The iPhone SE will be forever known as the iPhone 5, especially for regular consumers. Apple decided to call it iPhone SE, which “SE” apparently stood for Special Edition, to maintain the iPhone margin.
In a time when iPhone sales keep declining yearly, the tech giant understands more than ever that it has to break into emerging markets in one way or another.
The company is aware that’s a tough fight to take on because companies like Huawei, Xiaomi, and OnePlus dominate those markets with competitive high-end smartphones at a really affordable price.
That didn’t stop Apple from trying; this is where iPhone nomenclature started getting messy. After Apple discontinued the iPhone X just a year after its release, Tim Cook announced three new iPhones in 2018: iPhone XR, iPhone XS, and iPhone XS Max.
Apple is Apple. They have the luxury to do whatever they want and still get away with it. Let’s take a closer look at these bizarre names.
Number-based Naming Convention
Annual iPhone naming has been and will always be the easiest way for average consumers to differentiate iPhone models when buying a new smartphone.
Apple knows that the iPhone has reached its peak of innovation, the smartphone market is saturated, and most people cannot afford its products anymore. The only viable strategy left for Apple is to diversify its portfolio and invest more in services. And diversifying its iPhone lineup is what got Apple’s smartphone nomenclature totally messed up.
The iPhone XR is one of Apple’s unsuccessful attempts to offer a budget iPhone for the mass market. The iPhone XS is the iPhone X successor, and the iPhone XS Plus targets consumers who love larger displays.
This time the “R” and “S” didn’t stand for anything, despite people thinking they stood for “Retina” and “Super Retina.” It was only for marketing purposes, and Apple has learned one fundamental thing from the iPhone XR, which again has created this weird nomenclature this year.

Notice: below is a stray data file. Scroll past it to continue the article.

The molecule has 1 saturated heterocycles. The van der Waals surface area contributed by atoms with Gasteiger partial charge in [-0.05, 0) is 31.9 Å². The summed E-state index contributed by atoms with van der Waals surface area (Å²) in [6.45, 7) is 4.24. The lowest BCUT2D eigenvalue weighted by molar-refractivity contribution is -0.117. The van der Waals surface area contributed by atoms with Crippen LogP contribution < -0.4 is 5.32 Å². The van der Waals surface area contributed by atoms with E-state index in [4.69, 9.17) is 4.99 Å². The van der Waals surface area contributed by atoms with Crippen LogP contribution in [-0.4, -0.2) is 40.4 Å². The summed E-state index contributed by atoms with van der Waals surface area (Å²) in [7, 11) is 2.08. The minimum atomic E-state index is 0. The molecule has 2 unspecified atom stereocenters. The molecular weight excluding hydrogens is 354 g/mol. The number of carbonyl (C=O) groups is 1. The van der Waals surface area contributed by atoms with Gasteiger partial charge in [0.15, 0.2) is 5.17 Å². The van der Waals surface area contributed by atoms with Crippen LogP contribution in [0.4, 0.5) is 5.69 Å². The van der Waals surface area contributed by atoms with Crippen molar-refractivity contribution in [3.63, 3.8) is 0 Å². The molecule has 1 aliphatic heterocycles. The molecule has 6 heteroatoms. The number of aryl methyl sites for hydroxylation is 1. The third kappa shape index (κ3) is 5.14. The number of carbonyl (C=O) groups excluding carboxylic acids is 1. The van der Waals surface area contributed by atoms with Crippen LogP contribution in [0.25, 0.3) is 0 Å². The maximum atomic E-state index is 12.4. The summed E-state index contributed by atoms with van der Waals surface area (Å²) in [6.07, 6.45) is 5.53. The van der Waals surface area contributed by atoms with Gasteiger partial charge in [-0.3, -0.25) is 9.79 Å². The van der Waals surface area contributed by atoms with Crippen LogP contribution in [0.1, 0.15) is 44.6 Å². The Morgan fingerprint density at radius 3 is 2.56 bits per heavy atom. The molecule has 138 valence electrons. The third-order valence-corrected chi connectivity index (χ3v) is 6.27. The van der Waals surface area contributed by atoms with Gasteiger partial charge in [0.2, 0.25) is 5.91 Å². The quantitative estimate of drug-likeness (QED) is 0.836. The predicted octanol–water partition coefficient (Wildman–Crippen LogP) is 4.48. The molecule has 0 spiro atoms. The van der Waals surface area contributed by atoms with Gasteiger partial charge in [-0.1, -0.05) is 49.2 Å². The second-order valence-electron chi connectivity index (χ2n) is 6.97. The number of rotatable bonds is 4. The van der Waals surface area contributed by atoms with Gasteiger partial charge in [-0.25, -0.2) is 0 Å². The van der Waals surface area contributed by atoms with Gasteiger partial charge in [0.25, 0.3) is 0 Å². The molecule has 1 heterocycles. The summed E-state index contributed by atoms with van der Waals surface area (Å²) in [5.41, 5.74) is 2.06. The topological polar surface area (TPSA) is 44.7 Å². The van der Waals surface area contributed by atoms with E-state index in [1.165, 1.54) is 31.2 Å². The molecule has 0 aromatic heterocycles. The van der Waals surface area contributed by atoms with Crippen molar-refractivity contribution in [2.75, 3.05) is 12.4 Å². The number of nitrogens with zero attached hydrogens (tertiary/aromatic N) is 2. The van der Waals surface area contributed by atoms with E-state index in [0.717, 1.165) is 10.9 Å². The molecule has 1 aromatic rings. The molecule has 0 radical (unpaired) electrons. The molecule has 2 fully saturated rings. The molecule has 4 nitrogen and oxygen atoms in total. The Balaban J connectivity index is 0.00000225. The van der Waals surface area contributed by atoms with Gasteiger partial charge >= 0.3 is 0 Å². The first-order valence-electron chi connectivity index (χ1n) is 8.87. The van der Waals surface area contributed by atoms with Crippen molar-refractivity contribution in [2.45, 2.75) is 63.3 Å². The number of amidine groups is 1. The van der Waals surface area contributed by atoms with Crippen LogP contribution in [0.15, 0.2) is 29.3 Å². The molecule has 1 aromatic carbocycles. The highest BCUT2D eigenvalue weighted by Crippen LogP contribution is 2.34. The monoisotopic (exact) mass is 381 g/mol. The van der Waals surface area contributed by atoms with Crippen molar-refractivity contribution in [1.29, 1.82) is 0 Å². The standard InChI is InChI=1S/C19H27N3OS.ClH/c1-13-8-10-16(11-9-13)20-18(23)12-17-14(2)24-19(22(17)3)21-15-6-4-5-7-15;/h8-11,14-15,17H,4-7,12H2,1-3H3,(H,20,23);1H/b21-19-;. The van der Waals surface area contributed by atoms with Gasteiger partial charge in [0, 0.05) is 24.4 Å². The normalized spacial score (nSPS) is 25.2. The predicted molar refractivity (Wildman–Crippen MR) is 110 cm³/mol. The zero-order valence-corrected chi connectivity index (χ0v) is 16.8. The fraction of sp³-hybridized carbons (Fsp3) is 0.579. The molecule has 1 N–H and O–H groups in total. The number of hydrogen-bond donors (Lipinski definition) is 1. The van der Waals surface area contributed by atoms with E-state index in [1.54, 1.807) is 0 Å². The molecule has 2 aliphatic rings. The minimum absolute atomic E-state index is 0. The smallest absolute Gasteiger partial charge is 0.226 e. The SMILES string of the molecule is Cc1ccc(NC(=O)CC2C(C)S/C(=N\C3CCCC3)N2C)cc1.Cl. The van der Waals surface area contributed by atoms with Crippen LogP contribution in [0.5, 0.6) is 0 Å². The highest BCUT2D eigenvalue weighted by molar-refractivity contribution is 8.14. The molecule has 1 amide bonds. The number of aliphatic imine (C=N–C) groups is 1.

The iPhone XR has fallen far short of Apple’s expectations. The company had to come up with unusual promo and marketing strategies.
It turned out that most iPhone users don’t want a cheap iPhone with fewer features, and early adopters will generally go towards the iPhone XS and XS Max. Additionally, the iPhone XR is not fancy and low-priced enough to appeal to conscious-budget buyers.
Don’t be fooled, the iPhone 11 is Apple’s budget iPhone, not the real deal.
This led to the American tech juggernaut making one more twist to the iPhone nomenclature. Apparently, Apple has dropped the “S” cycle for now. The successor of the iPhone XR is not iPhone XRS. It’s just iPhone 11 because Apple wants it to be the center of its iPhone line-up, leaving the “Pro” variants to pro consumers.
For the first time in the iPhone history, the standard model starts with a mid-range smartphone price. With the iPhone 11 retailing at just $699, consumers will think that Apple finally introduced an iPhone with a low-price point, which is obviously not the case.
The iPhone 11 is clearly the iPhone XR successor, the iPhone 11 Pro is supposed to be the iPhone 11, and the iPhone 11 Pro Max is the version with a larger display.
Since Apple already used the “S” nomenclature on last year’s iPhone models, it would not make sense for the company to use it again this year, despite the new iPhones keeping the same design form factor.
By rebranding the budget iPhone as iPhone 11 and retailing it at $699, Apple has adopted a new marketing strategy to appeal to the mass.
It seems like Apple will drop the “S” branding for the years to come. Next year, the new iPhones will get an overhaul, and Apple will probably follow the existing pattern to denote a major cosmetic change. So, the next iPhones will likely be called: iPhone 12, iPhone 12 Pro, and iPhone 12 Pro Max.
If you found this article helpful, please share it on your favorite social media, and don’t forget to follow us.